Thread: Determining 2nd order ODE

  1. #1
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    Determining 2nd order ODE

    I'm having trouble identifying 1st and 2nd order ODEs. The file cp1_ODEin.txt contains the following:

    -3xy' - ay'' - bcos(t) = sin(t)

    However, the program identifies it as a 1st order ODE. Can anyone help?

    Code:
    main()
    {   int count = 0, i = 0;                                            
        char z[count + 1];
        FILE *fin, *fout;
        fin = fopen("cp1_ODEin.txt", "r");
        fout = fopen("cp1_ODEout.txt", "w");
        
        while(fscanf(fin, "%c", &z) != EOF){
            count = count++;
            fgets(z, count + 1, fin);
        }
            for( i = 0 ; i <= count ; i++ ){
                if( (z[i] == '\'') && (z[i+1] == '\'') ){
                    fprintf(fout, "The above ODE is second order.\n");
                    printf("The above ODE is second order.\n");
                        }        
                else{
                    fprintf(fout, "The above ODE is first order.\n");
                    printf("The above ODE is first order.\n");
                    }
        }
    }

  2. #2
    (?<!re)tired Mario F.'s Avatar
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    Angola
    Posts
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    There's several problems with your code...

    Code:
    int count = 0, i = 0;
    char z[count + 1];
    This is the same as declaring char z[1], because count is 0 at the moment you declare z. And judging from your use of fgets and how you are indexing z further below, you want the z array to be of a much bigger size than just one element.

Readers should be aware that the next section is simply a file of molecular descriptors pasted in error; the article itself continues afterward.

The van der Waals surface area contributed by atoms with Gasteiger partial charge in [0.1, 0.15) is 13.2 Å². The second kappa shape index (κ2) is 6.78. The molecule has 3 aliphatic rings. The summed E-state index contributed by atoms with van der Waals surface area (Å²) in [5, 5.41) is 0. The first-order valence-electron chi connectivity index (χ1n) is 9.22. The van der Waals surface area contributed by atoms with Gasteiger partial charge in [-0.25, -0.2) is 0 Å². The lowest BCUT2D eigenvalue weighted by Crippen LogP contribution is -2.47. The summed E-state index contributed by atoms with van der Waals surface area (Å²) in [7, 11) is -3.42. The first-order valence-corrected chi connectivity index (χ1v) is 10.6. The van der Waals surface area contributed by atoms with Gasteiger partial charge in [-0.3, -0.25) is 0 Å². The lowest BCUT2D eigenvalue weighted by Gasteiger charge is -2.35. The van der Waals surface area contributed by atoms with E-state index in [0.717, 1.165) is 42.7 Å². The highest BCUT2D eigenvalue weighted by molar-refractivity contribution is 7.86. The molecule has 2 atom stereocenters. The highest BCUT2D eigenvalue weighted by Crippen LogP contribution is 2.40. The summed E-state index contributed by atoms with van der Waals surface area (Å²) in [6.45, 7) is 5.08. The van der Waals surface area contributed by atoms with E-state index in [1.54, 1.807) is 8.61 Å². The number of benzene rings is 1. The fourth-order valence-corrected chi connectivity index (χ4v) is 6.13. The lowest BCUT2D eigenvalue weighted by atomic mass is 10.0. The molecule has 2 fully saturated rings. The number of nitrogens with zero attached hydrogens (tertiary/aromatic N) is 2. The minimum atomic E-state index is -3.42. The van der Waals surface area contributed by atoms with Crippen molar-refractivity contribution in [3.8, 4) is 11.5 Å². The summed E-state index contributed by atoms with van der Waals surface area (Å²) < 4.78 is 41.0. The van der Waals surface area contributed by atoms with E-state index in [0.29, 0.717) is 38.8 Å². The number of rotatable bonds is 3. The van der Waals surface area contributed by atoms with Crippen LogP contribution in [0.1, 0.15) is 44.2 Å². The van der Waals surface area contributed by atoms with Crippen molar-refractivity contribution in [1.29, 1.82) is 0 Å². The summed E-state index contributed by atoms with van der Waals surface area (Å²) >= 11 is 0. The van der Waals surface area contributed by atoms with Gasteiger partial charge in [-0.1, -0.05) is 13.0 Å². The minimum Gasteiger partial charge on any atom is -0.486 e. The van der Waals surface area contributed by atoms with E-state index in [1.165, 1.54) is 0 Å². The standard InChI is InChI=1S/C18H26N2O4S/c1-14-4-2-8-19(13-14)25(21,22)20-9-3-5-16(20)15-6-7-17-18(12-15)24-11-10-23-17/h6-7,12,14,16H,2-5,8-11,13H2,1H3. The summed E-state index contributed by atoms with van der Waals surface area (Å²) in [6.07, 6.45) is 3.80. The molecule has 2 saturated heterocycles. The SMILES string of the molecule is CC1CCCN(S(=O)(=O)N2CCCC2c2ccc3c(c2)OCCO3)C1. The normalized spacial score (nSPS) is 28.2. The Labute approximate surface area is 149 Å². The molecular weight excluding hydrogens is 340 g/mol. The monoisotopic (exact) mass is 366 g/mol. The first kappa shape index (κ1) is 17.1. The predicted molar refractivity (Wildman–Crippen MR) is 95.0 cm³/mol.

Code:
    fin = fopen("cp1_ODEin.txt", "r");
    fout = fopen("cp1_ODEout.txt", "w");
    Not good because you move on to using fin and fout a few lines below this without ever checking if the files were actually opened. In case of failure, fin or fout will be null pointers and you'll get into trouble trying to use them. Instead you should guard against failure to open a file. And since opening both files seems essential for this code to work, you probably want just to abort in case of failure.:

    Code:
    #include <stdlib.h>
    
    if ( (fin = fopen("cp1_ODEin.txt", "r")) == NULL ) {
        fprintf(stderr, "Can't open file for reading. Aborting...\n");
        exit(EXIT_FAILURE);  // or return 1, on which case you don't need <stdlib.h>
    }
    if ( (fout = fopen("cp1_ODEout.txt", "w")) == NULL ) {
        fclose(fin);       // at this stage fin was opened. needs to be closed. see also notes below.
        fprintf(stderr, "Can't open file for writing. Aborting...\n");
        exit(EXIT_FAILURE);  // or return 1, on which case you don't need <stdlib.h>
    }
    Next,

    Code:
    count = count++;
    Not only is this unnecessary because count++ is the same as count = count + 1, so the assignment is superfluous, but more importantly it is undefined (and unspecified). C doesn't guarantee that the variable count will be incremented only after the assignment takes place. If count was equal to 1 before that statement, count can be 1 or 2 after it. There's no guarantee which. If you need to increment count just write count++; or count = count + 1;